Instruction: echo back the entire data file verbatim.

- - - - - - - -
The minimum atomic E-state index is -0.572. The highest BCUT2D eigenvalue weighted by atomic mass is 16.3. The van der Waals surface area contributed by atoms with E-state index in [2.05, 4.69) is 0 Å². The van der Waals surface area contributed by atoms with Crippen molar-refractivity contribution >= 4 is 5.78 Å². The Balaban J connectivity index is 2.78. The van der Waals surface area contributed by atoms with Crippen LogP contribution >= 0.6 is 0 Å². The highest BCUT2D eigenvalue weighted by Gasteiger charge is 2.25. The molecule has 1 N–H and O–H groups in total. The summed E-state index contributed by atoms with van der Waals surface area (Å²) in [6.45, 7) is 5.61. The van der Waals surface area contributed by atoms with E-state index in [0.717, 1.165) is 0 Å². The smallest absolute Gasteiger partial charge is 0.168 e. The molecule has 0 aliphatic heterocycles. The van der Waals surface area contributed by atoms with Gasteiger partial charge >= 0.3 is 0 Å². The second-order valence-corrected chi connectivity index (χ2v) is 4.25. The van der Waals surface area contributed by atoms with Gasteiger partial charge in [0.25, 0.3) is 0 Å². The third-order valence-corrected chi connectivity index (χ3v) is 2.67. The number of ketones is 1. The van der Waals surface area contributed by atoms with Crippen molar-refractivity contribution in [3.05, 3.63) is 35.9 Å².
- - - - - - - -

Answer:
The minimum atomic E-state index is -0.572. The highest BCUT2D eigenvalue weighted by atomic mass is 16.3. The van der Waals surface area contributed by atoms with E-state index in [2.05, 4.69) is 0 Å². The van der Waals surface area contributed by atoms with Crippen molar-refractivity contribution >= 4 is 5.78 Å². The Balaban J connectivity index is 2.78. The van der Waals surface area contributed by atoms with Crippen LogP contribution >= 0.6 is 0 Å². The highest BCUT2D eigenvalue weighted by Gasteiger charge is 2.25. The molecule has 1 N–H and O–H groups in total. The summed E-state index contributed by atoms with van der Waals surface area (Å²) in [6.45, 7) is 5.61. The van der Waals surface area contributed by atoms with E-state index in [0.717, 1.165) is 0 Å². The smallest absolute Gasteiger partial charge is 0.168 e. The molecule has 0 aliphatic heterocycles. The van der Waals surface area contributed by atoms with Gasteiger partial charge >= 0.3 is 0 Å². The second-order valence-corrected chi connectivity index (χ2v) is 4.25. The van der Waals surface area contributed by atoms with Gasteiger partial charge in [0.25, 0.3) is 0 Å². The third-order valence-corrected chi connectivity index (χ3v) is 2.67. The number of ketones is 1. The van der Waals surface area contributed by atoms with Crippen molar-refractivity contribution in [3.05, 3.63) is 35.9 Å².